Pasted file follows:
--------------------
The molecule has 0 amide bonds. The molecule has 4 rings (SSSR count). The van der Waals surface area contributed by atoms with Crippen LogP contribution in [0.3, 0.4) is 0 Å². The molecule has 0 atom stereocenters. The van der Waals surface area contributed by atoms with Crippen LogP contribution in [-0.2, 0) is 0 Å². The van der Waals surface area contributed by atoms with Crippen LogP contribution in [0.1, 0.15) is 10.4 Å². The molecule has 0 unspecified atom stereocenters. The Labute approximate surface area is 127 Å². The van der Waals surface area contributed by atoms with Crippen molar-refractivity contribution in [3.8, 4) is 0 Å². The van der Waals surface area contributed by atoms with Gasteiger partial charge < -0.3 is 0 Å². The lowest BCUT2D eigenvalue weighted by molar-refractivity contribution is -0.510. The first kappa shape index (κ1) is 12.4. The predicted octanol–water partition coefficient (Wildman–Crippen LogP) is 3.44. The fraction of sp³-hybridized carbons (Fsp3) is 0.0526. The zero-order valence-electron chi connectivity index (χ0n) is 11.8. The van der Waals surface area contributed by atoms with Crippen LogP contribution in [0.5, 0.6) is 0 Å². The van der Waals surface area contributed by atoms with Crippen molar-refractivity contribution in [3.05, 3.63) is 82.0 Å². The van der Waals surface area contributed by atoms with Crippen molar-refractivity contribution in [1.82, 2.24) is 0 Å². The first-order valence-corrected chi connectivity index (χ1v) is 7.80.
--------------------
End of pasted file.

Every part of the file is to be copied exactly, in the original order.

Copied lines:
The molecule has 0 amide bonds. The molecule has 4 rings (SSSR count). The van der Waals surface area contributed by atoms with Crippen LogP contribution in [0.3, 0.4) is 0 Å². The molecule has 0 atom stereocenters. The van der Waals surface area contributed by atoms with Crippen LogP contribution in [-0.2, 0) is 0 Å². The van der Waals surface area contributed by atoms with Crippen LogP contribution in [0.1, 0.15) is 10.4 Å². The molecule has 0 unspecified atom stereocenters. The Labute approximate surface area is 127 Å². The van der Waals surface area contributed by atoms with Crippen molar-refractivity contribution in [3.8, 4) is 0 Å². The van der Waals surface area contributed by atoms with Gasteiger partial charge < -0.3 is 0 Å². The lowest BCUT2D eigenvalue weighted by molar-refractivity contribution is -0.510. The first kappa shape index (κ1) is 12.4. The predicted octanol–water partition coefficient (Wildman–Crippen LogP) is 3.44. The fraction of sp³-hybridized carbons (Fsp3) is 0.0526. The zero-order valence-electron chi connectivity index (χ0n) is 11.8. The van der Waals surface area contributed by atoms with Crippen LogP contribution in [0.5, 0.6) is 0 Å². The van der Waals surface area contributed by atoms with Crippen molar-refractivity contribution in [3.05, 3.63) is 82.0 Å². The van der Waals surface area contributed by atoms with Crippen molar-refractivity contribution in [1.82, 2.24) is 0 Å². The first-order valence-corrected chi connectivity index (χ1v) is 7.80.